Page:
Jack the Ripper is one of Britain’s greatest gruesome historical figures, and yet the mystery surrounding him and his crimes is one of the most enduring in popular culture.
The eighteenth Jack the Ripper Conference was held in Shoreditch Town Hall last weekend, commemorating 125 years since the infamous murderer’s last killing.
To mark the 125th anniversary of the murders, 125 Ripper enthusiasts paid a very apt £125 for the sought-after tickets, where they were treated to three days of screenings, tours and historical reenactments around the subject.
Richard Cobb, organiser of the event, said: “We incorporated everything about Jack the Ripper in one. We had actors, identification parades, documentaries, …we even had a marriage proposal!”
One of the people lucky enough to bag a ticket was 42-year-old Lee Hazel, an IT engineer from Reigate, Surrey. He described the event as: “a fun three days meeting like-minded people who share and, above all, respect each other’s theories.”
Hazel said: “I bought my first ever Ripper book for a long haul flight in 1990, and was hooked by the time the plane touched down!”
“What fascinates me is the letters that were sent to the police, the manhunt, and the way he simply vanished into thin air after each murder.”
He was full of praise for the conference, saying it was “remarkably historical, intellectual, factual, accurate, and well organised. I was surrounded by authors, historians, and lecturers.”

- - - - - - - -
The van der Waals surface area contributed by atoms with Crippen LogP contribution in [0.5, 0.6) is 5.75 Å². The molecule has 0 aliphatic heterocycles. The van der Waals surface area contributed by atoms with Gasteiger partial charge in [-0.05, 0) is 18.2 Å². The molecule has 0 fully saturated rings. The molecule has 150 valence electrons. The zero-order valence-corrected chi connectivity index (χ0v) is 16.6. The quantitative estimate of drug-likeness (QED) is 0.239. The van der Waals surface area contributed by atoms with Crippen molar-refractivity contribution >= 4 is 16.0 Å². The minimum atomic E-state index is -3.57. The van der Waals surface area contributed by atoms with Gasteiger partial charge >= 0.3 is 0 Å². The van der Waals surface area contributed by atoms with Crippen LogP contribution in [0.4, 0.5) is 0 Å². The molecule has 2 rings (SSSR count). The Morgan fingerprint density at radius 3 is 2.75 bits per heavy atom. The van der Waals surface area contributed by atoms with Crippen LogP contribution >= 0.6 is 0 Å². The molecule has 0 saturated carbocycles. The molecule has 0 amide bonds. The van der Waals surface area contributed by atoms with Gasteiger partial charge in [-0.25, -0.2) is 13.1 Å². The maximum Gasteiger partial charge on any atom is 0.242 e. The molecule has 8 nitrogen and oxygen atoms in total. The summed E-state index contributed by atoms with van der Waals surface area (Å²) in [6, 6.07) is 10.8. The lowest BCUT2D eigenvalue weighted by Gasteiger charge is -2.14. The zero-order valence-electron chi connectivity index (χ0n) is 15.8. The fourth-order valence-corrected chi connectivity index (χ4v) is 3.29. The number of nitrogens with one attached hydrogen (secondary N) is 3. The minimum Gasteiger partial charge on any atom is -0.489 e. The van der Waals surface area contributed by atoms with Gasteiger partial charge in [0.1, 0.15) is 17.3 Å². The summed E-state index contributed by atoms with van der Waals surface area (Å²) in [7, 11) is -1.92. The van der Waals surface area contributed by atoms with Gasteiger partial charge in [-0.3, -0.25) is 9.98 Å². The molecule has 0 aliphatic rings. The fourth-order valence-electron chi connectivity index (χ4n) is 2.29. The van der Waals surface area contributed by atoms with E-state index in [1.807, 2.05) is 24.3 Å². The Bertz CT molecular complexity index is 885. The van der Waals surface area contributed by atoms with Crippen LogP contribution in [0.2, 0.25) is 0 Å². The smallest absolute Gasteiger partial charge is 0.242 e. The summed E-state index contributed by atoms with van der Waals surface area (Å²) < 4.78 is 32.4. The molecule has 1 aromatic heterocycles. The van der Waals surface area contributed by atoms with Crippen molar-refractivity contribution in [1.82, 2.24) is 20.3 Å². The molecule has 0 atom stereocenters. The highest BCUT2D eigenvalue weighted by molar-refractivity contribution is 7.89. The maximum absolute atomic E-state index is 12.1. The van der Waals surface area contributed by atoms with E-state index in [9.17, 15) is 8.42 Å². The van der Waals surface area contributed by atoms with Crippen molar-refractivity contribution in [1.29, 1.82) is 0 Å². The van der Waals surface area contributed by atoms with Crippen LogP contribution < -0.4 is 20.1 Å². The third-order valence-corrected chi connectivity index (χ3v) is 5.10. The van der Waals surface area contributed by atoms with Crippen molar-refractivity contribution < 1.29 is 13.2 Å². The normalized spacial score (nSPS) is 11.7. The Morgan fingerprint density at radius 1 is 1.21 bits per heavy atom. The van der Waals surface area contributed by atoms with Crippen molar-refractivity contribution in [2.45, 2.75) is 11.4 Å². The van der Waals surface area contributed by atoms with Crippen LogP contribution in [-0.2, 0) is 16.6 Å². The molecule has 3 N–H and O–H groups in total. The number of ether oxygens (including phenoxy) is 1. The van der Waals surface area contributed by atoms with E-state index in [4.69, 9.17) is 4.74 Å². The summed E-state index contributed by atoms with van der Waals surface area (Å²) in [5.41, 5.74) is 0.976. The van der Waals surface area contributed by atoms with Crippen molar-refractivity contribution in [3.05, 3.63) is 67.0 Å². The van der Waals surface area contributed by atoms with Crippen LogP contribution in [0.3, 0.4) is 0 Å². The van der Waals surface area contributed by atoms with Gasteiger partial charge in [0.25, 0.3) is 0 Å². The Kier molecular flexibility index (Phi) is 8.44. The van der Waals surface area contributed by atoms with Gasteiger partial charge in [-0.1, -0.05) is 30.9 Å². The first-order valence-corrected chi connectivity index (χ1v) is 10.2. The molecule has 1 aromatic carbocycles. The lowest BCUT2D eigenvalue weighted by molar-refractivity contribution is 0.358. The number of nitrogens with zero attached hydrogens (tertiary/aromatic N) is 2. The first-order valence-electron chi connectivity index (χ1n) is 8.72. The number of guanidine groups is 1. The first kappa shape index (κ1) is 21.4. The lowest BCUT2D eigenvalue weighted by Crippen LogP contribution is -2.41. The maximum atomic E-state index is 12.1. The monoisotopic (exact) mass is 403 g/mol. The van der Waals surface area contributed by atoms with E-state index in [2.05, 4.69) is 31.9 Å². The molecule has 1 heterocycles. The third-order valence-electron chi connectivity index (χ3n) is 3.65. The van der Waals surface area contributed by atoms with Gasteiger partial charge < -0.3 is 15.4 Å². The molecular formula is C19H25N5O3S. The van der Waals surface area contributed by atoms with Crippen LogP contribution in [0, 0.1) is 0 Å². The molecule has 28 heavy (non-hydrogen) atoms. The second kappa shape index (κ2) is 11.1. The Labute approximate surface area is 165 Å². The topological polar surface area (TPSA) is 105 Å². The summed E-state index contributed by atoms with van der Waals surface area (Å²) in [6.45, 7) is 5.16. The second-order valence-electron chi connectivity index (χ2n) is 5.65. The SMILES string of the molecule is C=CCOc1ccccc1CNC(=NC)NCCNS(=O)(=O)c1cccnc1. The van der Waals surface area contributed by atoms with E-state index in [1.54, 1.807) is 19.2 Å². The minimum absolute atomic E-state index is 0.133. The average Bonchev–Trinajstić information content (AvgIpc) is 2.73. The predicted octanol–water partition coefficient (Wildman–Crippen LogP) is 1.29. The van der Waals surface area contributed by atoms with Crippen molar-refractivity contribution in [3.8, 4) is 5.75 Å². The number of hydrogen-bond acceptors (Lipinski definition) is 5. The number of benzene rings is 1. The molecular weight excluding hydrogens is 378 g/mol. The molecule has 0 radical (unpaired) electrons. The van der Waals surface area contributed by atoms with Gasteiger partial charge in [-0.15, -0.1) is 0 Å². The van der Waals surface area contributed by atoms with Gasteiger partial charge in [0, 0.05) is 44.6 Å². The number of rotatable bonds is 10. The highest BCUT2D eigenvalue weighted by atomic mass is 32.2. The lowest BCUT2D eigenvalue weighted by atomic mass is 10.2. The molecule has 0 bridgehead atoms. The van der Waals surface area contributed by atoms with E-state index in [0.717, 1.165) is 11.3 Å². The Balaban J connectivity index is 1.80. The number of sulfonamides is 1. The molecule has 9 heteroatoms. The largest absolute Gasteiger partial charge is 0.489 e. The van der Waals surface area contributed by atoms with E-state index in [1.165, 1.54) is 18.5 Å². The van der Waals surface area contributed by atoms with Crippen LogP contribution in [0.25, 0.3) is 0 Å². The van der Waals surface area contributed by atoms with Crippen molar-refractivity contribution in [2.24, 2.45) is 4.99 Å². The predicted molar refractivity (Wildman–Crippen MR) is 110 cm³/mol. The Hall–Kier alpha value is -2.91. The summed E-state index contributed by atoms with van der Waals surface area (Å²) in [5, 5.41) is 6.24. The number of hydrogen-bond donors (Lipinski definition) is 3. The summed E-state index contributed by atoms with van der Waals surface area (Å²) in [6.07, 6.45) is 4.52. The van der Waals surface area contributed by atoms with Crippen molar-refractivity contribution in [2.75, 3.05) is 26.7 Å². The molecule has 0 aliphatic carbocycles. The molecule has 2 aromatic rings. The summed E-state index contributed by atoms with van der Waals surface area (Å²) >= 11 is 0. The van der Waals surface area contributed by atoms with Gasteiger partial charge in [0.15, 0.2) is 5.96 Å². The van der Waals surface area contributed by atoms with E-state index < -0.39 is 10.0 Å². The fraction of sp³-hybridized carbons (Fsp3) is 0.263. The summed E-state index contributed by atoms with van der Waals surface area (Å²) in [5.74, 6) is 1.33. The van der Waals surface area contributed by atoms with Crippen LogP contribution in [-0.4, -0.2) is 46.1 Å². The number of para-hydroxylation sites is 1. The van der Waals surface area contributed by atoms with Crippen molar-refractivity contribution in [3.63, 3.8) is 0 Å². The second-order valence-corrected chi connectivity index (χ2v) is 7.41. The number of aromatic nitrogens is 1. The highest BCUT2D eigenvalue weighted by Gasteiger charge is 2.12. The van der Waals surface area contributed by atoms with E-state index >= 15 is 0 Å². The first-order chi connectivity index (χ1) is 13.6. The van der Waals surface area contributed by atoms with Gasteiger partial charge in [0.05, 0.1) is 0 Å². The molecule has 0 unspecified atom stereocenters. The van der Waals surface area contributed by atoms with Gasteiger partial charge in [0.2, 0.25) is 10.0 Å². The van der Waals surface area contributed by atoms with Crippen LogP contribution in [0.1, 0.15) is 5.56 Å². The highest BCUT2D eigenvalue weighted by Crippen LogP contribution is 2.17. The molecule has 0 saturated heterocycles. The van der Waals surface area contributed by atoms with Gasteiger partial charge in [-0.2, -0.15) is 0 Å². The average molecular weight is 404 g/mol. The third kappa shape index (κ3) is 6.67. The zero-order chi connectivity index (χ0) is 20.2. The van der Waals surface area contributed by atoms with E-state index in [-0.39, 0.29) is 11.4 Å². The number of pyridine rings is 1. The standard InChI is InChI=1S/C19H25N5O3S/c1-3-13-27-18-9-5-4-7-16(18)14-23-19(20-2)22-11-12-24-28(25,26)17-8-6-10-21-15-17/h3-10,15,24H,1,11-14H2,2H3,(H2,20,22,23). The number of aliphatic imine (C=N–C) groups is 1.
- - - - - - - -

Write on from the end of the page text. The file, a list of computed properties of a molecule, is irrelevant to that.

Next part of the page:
Among the experts was author, “Ripper-ologist,” and conference-regular Melanie Clegg, who gave a lecture on the Ripper’s final victim Mary Jane Kelly.
Clegg said: “I’ve been fascinated by the Ripper murders since I was a very little girl.”
She added: ”This is a brilliant way for all the different Ripper researchers to get together, have a bit of fun and discuss their theories about the case. I always come away feeling really inspired.”
Clegg has an alternative approach to the subject when compared to her fellow experts. She said: “I personally prefer to pay attention to the lives of his victims.”
She continued: “It disturbs me that whereas everyone knows about Jack the Ripper, the names of the women he killed are mostly unknown, so I try my best to make people more aware of them.”
Even though this was the 18th annual conference, Richard Cobb says that keeping them going has not always been easy. Cobb described how hard he worked after a drop in popularity in the mid-noughties.
He said: “I wasn’t prepared to let it go…My brother and I spent months making frantic phone calls, sending emails and gathering a team together.”
“We re-launched the official Jack the Ripper conference in York 2012, adding field trips, banquets and world class experts to the itinerary.”
Cobb is confident about the future of the event, after the success of last week: “Sixty-six people attended (in 2012) and all 66 returned this year followed by a further 50 people. So it looks like we are reborn.”
“We are taking a year off, and our next one is in 2016. Location to be announced, so watch this space!”